[SPOILER ALERT: This is a review article, which features some major spoilers from both episode 1x2 of Outcast as well as some details from the comic, of which it's based. You have been warned. You have been SPOILER WARNED]
Last night, Cinemax aired the second episode of it's new horror series, Outcast, from the Image comic book by Robert Kirkman (creator of The Walking Dead) and Paul Azaceta. And, much like the previous pilot episode, it was nothing short of amazing. But...unlike it's predecessor...it excelled for a few different reasons that are in need of some exploration.
Last week's pilot episode was practically a scene-for-scene perfect adaptation of the comic book series' first issue that really stressed the fact that this is a horror series. It was terrifying and intense and it really pulled you into the world of demons and exorcism that are the essential focal point of this supernatural drama.
Episode 2, titled "(I Remember) When She Loved Me," really pulled you into the heartbreaking drama of Kyle Barnes (Patrick Fugit) and explored the background of his childhood and his mother's possession. Much like the story structure for The Walking Dead, this was a character and world building "story" episode that follows a catch-your-attention suspense episode. Unlike The Walking Dead story building episodes, however, Outcast wasn't boring (sorry, Mr. Kirkman).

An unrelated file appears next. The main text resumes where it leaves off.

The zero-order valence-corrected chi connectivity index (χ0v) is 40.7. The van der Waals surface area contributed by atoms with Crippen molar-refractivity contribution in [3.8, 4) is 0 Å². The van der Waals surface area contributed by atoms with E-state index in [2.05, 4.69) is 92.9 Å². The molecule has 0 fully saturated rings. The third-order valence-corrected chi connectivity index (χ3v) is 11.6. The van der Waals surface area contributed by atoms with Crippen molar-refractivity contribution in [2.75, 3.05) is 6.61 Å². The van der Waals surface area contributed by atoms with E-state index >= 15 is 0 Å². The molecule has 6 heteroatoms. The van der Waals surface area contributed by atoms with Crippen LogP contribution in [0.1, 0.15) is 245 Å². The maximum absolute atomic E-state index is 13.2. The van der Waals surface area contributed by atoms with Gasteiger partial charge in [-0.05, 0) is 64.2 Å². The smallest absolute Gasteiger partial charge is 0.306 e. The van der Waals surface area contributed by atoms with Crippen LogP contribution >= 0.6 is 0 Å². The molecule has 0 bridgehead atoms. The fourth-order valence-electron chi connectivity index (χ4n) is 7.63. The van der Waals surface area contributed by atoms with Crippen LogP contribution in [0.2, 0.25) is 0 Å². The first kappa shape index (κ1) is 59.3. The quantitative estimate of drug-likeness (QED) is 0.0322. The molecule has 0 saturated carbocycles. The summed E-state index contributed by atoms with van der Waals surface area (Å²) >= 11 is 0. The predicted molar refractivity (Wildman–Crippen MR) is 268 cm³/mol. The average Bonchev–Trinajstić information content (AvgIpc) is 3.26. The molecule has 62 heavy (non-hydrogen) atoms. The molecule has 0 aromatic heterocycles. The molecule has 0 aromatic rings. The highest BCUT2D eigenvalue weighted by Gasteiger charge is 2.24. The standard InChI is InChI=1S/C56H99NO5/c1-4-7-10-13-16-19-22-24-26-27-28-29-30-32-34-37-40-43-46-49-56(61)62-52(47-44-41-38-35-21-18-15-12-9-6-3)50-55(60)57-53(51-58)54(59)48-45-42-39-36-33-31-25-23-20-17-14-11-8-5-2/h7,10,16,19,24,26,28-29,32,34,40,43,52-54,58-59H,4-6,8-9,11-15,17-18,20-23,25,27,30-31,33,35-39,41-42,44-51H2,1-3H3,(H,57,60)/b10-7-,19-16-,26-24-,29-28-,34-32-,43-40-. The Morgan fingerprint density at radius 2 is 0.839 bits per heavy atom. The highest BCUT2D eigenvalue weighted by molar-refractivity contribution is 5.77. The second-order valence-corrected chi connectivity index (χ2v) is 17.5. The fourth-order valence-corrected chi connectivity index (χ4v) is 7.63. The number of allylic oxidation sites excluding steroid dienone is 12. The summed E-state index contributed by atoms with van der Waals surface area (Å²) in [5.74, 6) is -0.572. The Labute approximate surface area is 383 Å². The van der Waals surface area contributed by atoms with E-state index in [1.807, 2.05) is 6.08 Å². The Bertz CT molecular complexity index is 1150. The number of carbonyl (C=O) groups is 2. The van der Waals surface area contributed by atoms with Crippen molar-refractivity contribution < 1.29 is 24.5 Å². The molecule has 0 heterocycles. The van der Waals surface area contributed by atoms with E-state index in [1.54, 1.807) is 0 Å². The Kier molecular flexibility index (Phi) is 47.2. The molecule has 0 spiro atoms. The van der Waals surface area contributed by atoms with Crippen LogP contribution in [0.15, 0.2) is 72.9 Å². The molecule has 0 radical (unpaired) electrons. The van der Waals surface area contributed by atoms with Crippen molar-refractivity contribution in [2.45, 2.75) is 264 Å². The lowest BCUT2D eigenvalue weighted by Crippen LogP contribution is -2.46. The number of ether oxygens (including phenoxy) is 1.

So what really made this episode so great?
Well, for starters, it actually goes against one of the selling points from my previous article talking about why Outcast (after just the first episode) was television's best new show. In that article, I discussed that one of the major elements that made it so great was the respect it had to it's source material and how the pilot episode was practically lifted from the page.
This week, however, was almost an entirely original story that was not completely taken from its source material. And you know what? I'm not mad. Not. One. Bit. I have been extremely critical of the first couple episodes of Preacher for not following it's source material at all. It really takes me out of the show when I'm expecting to see, at least a little, of the story that I loved reading in comics.
Outcast, however, simply took a full episode to flesh out it's story and it's characters. It still held true to the general story of the series and it even featured a couple of scenes lifted straight from the second issue. I mean, let's be honest...there have only been 18 issues published of the comic. There's going to need to be some filler.
What was the episode about?
The episode featured a lot of flashbacks to young Kyle Barnes and the possession of his mother. It begins with a look at how happy him and his mother were, which lends a lot of weight to the tragedy of how things very quickly spiral out of control. Because one day, they are playing in the yard and like a light switch being flipped, she is possessed. The rapid degeneration to primal behavior is nothing short of breathtaking. Evil takes hold that quick.
Meanwhile, back in the present, Kyle goes to visit his mother (whom is catatonic at a healthcare facility) and is none too happy about the conditions under which she is kept. So he takes her home against the knowledge of her caretakers. This was not in the comic. However, it helps to serve the story and fleshes out the characters a lot better for television audiences.